Peeking Behind the Curtain

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Unity of purpose or crippling complexity? photo: Paul Watson/flickr

The image of a carefully crafted Chinese juggernaut, controlled and steered by the all-knowing Chinese Communist Party (CCP) has proven surprisingly resilient and enduring in public debates about China, its policies and its rise. The sheer complexity and diversity of the country and its problems are often obscured by the triumphalist (and sometimes blatantly simplistic) accounts of China and its future. Ignoring not only the complexity of the situation that China finds itself in as modernization kicks in full force, such accounts also overstate the ability of the Beijing administrators to steer a unified course.

Behind the curtains power struggles play out and are gaining rare publicity. They play out at the central level, at the provincial level and between central administrators and independent-minded local leaders. They play out between the government and the people; between globalists and fervent nationalists that exert surprising power over a government that has no electoral promises to keep. They also play out between the future leaders of the country, eager to rise up the ranks and to secure influential positions in the Politburo Standing Committee of the CCP as the old guard starts to retire.

Recently the PR-savvy and influential Commerce Ministry and the Chinese central bank got into a rather public spat about the very topical and controversial currency issue. As the US continues to put pressure on China to let its currency, the renminbi, appreciate (thus reducing the competitiveness of Chines products on the world market and particularly in the US), Chinese leaders- from banking to business- are airing their views on the globally problematic policy of keeping the renminbi pegged to the dollar.

While the governor of the central bank (an entity far less powerful than the Bank of England or the Fed, for example) announced, to the surprise of, well, everyone, at the beginning of March that the constant exchange rate was a “special” response to global economic turmoil (implying that it is temporary, as the NYT article states), Commerce Ministry officials have responded by stating, on numerous occasions, that China will not be told what to do by the US and that pressure to revise currency policy is “irrational.”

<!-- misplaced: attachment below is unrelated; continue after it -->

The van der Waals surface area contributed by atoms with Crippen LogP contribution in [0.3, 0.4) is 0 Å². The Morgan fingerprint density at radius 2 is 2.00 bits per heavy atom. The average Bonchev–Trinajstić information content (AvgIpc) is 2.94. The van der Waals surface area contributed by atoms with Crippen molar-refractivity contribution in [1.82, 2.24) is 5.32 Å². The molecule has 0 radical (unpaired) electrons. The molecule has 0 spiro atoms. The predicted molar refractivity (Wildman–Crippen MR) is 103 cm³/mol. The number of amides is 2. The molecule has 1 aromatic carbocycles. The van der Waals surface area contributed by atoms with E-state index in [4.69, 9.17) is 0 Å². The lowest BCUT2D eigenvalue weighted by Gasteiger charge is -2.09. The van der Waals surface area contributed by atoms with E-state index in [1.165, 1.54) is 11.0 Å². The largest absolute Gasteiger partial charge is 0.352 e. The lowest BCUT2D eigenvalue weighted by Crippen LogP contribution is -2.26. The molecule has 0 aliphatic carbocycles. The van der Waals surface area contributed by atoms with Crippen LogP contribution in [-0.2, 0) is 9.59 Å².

With heavily nationalistic tones coloring the words and reactions of the Commerce Ministry, the central government might be playing a game intended to placate nationalist sentiments while showing the US that some movement may be forthcoming. It may also be a sign of increasing pluralism and competing interests playing out among top officials, outside President Hu Jintao’s control. Who wins this battle might have a profound impact on Sino-US economic relations. It may even make or break the so-called ‘G2’ and will certainly affect the course of global efforts to curb climate change and to reign in rogue states.

Such intra-departmental bickering has featured in Chinese foreign policy as well, with Taiwan being a key historical battleground for the People’s Liberaton Army (PLA) and the Ministry of Foreign Affairs. While it isn’t new, its increasing visibility is challenging the popularly held view of an unstoppable monolith and tying, more intimately than ever, the eventual success of China’s rise to the ability of its top leaders to steer a responsible and pragmatic course in a country where atavistic nationalism and societal, regional and economic fragmentation is perhaps more prevalent than ever.

Policymaking in China is by no means transparent and will undoubtedly continue on its opaque course for the time being. But the curtain has been lifted and we can at least peek at the complexity that lies beyond.

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